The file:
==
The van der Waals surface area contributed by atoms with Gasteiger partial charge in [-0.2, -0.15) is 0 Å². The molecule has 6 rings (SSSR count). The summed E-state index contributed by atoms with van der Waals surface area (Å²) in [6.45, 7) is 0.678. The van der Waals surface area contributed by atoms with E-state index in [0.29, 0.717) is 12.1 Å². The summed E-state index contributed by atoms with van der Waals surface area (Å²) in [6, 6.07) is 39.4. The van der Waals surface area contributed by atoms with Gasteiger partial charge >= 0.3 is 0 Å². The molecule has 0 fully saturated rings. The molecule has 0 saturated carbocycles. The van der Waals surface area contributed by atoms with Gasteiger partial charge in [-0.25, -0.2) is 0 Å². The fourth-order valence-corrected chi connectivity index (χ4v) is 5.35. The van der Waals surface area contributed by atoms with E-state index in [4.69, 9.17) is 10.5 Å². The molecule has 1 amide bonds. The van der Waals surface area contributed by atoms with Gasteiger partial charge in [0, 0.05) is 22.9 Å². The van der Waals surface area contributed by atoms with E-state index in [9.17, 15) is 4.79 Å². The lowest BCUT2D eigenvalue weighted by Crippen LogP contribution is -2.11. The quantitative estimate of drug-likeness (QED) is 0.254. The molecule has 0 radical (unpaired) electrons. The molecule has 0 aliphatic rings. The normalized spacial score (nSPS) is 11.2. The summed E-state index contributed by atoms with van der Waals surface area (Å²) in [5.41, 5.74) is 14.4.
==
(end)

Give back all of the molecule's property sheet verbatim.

The van der Waals surface area contributed by atoms with Gasteiger partial charge in [-0.2, -0.15) is 0 Å². The molecule has 6 rings (SSSR count). The summed E-state index contributed by atoms with van der Waals surface area (Å²) in [6.45, 7) is 0.678. The van der Waals surface area contributed by atoms with E-state index in [0.29, 0.717) is 12.1 Å². The summed E-state index contributed by atoms with van der Waals surface area (Å²) in [6, 6.07) is 39.4. The van der Waals surface area contributed by atoms with Gasteiger partial charge >= 0.3 is 0 Å². The molecule has 0 fully saturated rings. The molecule has 0 saturated carbocycles. The van der Waals surface area contributed by atoms with Gasteiger partial charge in [-0.25, -0.2) is 0 Å². The fourth-order valence-corrected chi connectivity index (χ4v) is 5.35. The van der Waals surface area contributed by atoms with E-state index in [4.69, 9.17) is 10.5 Å². The molecule has 1 amide bonds. The van der Waals surface area contributed by atoms with Gasteiger partial charge in [0, 0.05) is 22.9 Å². The van der Waals surface area contributed by atoms with E-state index in [9.17, 15) is 4.79 Å². The lowest BCUT2D eigenvalue weighted by Crippen LogP contribution is -2.11. The quantitative estimate of drug-likeness (QED) is 0.254. The molecule has 0 radical (unpaired) electrons. The molecule has 0 aliphatic rings. The normalized spacial score (nSPS) is 11.2. The summed E-state index contributed by atoms with van der Waals surface area (Å²) in [5.41, 5.74) is 14.4.